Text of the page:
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Modulatory effect of vanillic acid on antioxidant status in high fat diet-induced changes in diabetic hypertensive rats.
Biomed Pharmacother. 2017 Mar; 87:640-652.BP

Abstract

The worldwide incidence of diabetes has increased dramatically along with widespread lifestyle and dietary changes. Diets high in fat are strongly associated with the development of obesity and can induce insulin resistance in humans and animals. It is clear that obesity constitutes a risk factor for contributing to the development of type 2 diabetes. In the present study, we investigated the therapeutic potential action of vanillic acid on diabetes associated complications using a rat model. Rats were made diabetic hypertensive by high fat diet (HFD) for 20 weeks and were treated with vanillic acid (50mg/kg bw) for last 8 weeks. The effects of vanillic acid on glucose, plasma insulin, systolic and diastolic blood pressure, thiobarbituric acid reactive substances (TBARS), hydroperoxides as a lipid peroxidation marker, and the activities of superoxide dismutase (SOD), catalase (CAT), glutathione peroxidase (GPx), reduced glutathione (GSH), vitamin C and vitamin E as an antioxidant marker, AST and ALT as a liver function marker, urea, uric acid and creatinine as a kidney function marker were investigated. Histopathology of liver and kidney was also investigated as part of the pathology of diabetes. Treatment of diabetic rats with oral administration of vanillic acid at a dose of 50mgkg/body weight for 8 weeks resulted in a significant decrease in fasting plasma glucose, insulin and blood pressure levels in comparison with diabetic control group. The antioxidant activities were significantly increased and the levels of lipid peroxidation markers were significantly decreased in diabetic hypertensive rats treated with vanillic acid. These results suggest that vanillic acid offer a modulatory effect on control of diabetic hypertension by reduction of blood glucose, insulin and blood pressure, combating oxidative stress by activation of tissue antioxidants.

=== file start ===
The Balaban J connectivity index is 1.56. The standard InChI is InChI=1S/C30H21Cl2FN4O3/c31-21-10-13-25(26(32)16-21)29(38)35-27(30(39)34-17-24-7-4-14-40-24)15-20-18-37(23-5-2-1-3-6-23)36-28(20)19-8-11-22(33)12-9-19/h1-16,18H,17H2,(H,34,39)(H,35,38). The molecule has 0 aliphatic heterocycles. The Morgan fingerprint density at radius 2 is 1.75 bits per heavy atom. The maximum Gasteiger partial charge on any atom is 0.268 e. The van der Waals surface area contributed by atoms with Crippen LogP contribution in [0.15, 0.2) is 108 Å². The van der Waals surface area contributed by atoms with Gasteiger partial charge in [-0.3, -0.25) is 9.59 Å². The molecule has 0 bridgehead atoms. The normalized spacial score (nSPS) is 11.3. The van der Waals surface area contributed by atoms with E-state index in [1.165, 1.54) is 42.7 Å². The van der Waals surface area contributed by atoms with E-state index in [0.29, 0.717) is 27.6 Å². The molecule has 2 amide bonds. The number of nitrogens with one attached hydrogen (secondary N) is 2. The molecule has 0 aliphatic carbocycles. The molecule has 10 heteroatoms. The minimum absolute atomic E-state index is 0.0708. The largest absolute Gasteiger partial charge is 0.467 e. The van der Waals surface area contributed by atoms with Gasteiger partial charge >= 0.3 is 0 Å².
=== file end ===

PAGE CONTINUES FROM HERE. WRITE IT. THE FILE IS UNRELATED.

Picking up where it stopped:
Authors+Show Affiliations

Department of Biochemistry and Biotechnology, Faculty of Science, Annamalai University, Annamalai Nagar 608 002 Tamil Nadu, India.Department of Biochemistry and Biotechnology, Faculty of Science, Annamalai University, Annamalai Nagar 608 002 Tamil Nadu, India. Electronic address: npashokkumar1@gmail.com.

Pub Type(s)

Journal Article

Language

eng

PubMed ID

28088113

Citation

Vinothiya, Kolanji, and Natarajan Ashokkumar. "Modulatory Effect of Vanillic Acid On Antioxidant Status in High Fat Diet-induced Changes in Diabetic Hypertensive Rats." Biomedicine & Pharmacotherapy = Biomedecine & Pharmacotherapie, vol. 87, 2017, pp. 640-652.
Vinothiya K, Ashokkumar N. Modulatory effect of vanillic acid on antioxidant status in high fat diet-induced changes in diabetic hypertensive rats. Biomed Pharmacother. 2017;87:640-652.
Vinothiya, K., & Ashokkumar, N. (2017). Modulatory effect of vanillic acid on antioxidant status in high fat diet-induced changes in diabetic hypertensive rats. Biomedicine & Pharmacotherapy = Biomedecine & Pharmacotherapie, 87, 640-652. https://doi.org/10.1016/j.biopha.2016.12.134